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Satellites are built to live in the harsh environment of space but engineers must also factor in the rigours of the journey there. ESA has helped RUAG Space Switzerland to develop new rocket fairings that offer a smoother quieter ride to space.
RUAG manufactures fairings for Europe's Ariane and Vega launchers and has recently shown how a micro-perforation of the facesheet of the panels of the fairing can reduce noise and vibrations, and how a new hinge and actuation system could reduce the shock of separating the fairing from the launch vehicle when it reaches space.
Current - Technology - Relies - System - Fairing
"Current technology relies on a simple, compact and highly dependable system that sheds the protective fairing at about three minutes into the flight at an altitude of some 100 km, which is when the rocket enters space," explained Jorgen Bru, ESA's Future Launchers Preparatory Programme Technology Manager.
"Typically two pyrotechnic mechanisms detonate to burst hinges open allowing the fairing half shells to safely separate and twist away from the payload stowed inside. It all happens in a split second and is a highly precise, synchronised event."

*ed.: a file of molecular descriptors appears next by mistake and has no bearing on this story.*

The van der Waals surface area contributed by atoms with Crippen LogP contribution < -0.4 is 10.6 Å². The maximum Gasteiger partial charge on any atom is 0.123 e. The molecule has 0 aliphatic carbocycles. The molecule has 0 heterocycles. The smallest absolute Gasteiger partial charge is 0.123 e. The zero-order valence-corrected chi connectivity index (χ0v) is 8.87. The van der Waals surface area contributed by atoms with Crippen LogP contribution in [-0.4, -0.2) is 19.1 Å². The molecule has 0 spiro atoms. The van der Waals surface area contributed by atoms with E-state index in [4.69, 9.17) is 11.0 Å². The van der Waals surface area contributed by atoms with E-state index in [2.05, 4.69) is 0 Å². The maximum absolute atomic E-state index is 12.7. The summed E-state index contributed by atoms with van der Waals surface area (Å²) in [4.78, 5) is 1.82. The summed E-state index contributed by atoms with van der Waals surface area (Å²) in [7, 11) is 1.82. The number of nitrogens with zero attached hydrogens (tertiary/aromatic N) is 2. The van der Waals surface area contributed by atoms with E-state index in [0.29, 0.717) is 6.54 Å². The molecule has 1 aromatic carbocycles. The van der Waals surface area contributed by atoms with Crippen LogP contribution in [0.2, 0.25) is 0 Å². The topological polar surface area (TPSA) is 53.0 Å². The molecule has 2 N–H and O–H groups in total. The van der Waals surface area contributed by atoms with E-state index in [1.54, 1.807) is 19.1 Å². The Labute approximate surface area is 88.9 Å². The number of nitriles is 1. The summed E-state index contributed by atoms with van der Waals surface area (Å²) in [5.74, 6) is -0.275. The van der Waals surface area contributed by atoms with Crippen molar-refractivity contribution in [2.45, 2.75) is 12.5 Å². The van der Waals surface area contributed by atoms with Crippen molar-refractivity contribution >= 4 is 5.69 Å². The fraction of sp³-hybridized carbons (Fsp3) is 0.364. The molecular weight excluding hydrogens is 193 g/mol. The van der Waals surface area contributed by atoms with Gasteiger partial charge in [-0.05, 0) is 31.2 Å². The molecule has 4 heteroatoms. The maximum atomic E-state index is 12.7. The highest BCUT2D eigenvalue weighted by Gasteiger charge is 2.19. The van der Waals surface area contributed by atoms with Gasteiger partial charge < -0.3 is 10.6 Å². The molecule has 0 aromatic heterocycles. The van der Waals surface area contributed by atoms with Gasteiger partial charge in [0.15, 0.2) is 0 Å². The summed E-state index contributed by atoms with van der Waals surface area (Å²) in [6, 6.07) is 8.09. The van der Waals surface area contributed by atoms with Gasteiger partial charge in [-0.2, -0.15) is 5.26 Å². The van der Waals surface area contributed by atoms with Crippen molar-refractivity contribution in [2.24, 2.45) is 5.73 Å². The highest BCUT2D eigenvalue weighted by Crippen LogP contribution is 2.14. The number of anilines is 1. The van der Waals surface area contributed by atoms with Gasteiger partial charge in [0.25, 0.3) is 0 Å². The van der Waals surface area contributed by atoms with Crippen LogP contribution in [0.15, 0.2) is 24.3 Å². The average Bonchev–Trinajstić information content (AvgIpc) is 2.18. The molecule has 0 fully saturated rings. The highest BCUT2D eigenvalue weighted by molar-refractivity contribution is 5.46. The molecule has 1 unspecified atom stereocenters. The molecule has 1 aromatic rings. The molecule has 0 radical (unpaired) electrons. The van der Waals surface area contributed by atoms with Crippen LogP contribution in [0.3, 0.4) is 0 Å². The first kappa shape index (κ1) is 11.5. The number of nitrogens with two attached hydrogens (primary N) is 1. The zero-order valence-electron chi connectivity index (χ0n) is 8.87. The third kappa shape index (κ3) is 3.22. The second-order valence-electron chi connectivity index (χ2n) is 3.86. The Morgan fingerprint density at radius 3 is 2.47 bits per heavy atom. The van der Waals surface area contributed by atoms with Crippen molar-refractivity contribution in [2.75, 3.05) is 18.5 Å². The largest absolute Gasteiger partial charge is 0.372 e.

Devices - Fairing - Force - Technology
These pyrotechnic devices are jettisoned with the fairing. They deliver a powerful force while being relatively light and compact, and are proven technology.
"However, when these pyrotechnic devices are activated, it creates a strong shock effect which is transferred to the launcher and its payload. Satellites are designed to withstand this but companies are now requesting more comfort," added Jorgen.
Systems - Testing - Flight
Pyrotechnic systems require thorough testing before being qualified for flight, which is intense, expensive and requires...
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